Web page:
The USB, Universal Serial Bus, Flash Drive was introduced as an alternative to floppy disks with the advantage of being more reliable, more durable, much faster and with much larger storage capacity. Today the USB Flash Drives have completely replaced the aging floppy disks. Since they are mostly used to store and transfer digital files between computers the USB Flash Drives are seen as a complement to memory cards. Facts like size and lack of USB interface on small portable devices contribute also to the fact of not being a competitive storage format to memory cards.
Considering that every new desktop computer, laptop computer and printer has at least one USB interface the USB Flash Drive standard is the most compatible flash memory device for transferring digital files to and from a computer.
Since USB Flash Drives do not have a standardized form factor they can be found in many different sizes and designs, but in general they are no bigger than a lighter or a pack of gum. The same applies for the USB Flash Drive as a name, since it is not a standardized trademark it can be fund under many names. Such as Jump Drive, Pocket Drive and Pen Drive, still the USB Flash Drive name is the most common used when referring to USB based flash memory devices.
USB Flash Drives can be found with two different data transfer speeds. The USB 1.1 standard has a transfer speed of 1.5 MB/sec or 8 X and the USB 2.0 has a transfer speed of 60 MB/sec or 400 X. The speed of the USB 2.0 is the fastest in the memory card industry.
The life cycle of a flash drive is a question which has been around for a long time. There are many factors which contribute to the longevity of a flash drive. Today, lets look at some.
I feel there are three main components which effect the life cycle of a USB flash drive.
* Memory type
* USB connection
* Chassis or case
Flash drives use two primary types of flash memory. There is SLC and MLC memory. SLC is Single Level Cell memory and MLC is Multi Level Cell memory. GetUSB.info did an in-depth write-up about SLC and MLC flash memory if you’re interested, but for this article we have:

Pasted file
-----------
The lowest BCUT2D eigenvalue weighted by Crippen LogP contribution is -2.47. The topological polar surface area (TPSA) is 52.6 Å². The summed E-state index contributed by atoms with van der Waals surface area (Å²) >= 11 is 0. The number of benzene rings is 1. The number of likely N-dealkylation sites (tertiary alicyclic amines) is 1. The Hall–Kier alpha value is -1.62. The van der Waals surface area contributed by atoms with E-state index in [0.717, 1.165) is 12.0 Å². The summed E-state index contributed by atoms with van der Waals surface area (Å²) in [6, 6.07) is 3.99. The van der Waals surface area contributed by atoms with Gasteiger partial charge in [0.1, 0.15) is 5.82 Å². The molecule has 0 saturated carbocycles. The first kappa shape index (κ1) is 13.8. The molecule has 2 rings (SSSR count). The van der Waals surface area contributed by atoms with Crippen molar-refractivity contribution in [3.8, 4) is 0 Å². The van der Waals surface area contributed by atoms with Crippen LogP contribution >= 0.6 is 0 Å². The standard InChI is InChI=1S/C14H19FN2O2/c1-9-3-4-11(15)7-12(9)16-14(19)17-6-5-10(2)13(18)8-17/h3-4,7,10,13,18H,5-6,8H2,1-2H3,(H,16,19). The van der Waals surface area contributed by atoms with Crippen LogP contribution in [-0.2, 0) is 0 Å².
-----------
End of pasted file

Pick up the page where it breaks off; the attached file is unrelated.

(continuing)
* SLC memory is good for about 100,000 write cycles.
* MLC memory is good for about 10,000 write cycles.
Most UFDs use MLC memory because it’s cheaper to make and allows manufacturers to offer more storage in a smaller space. It’s difficult to figure out which type of memory a UFD has, but it doesn’t matter anyway - most flash drives are more limited by other factors.
Next, lets look at the limiting factor of the USB connector. This is the actual socket which connects the UFD to the host computer. Doing some research, most USB Type A socket manufacturers provide a specification called Mating Durability. The spec is around 1,500 connections. WOW, that sure limits the life cycle, but I doubt many would connect the UFD to a host over 1,500 times.
Last, the chassis or case help the USB life cycle. The chassis helps the UFD look cool, but also provides a small amount of protection against wear-n-tear. UFDs are exposed to all sorts of shock. Whether it be physical shock or electric shock, it’s important to treat your UFD with care. True, there are some indestructible flash drives out there, but the point here is try not to let external factors instantly destroy your drive. The best method for shock protection is A) don’t drop, slam or smash your UFD and B) keep the cap on so the connectors don’t rub or touch another object which could create electric shock.
So, to sum everything up: Given you don’t physically ruin your drive, you have about 1,500 connections and about 10,000 write cycles before you can expect the USB life cycle to become questionable.
- USB Flash Drive
- What is the Life Cycle of a USB Flash Drive?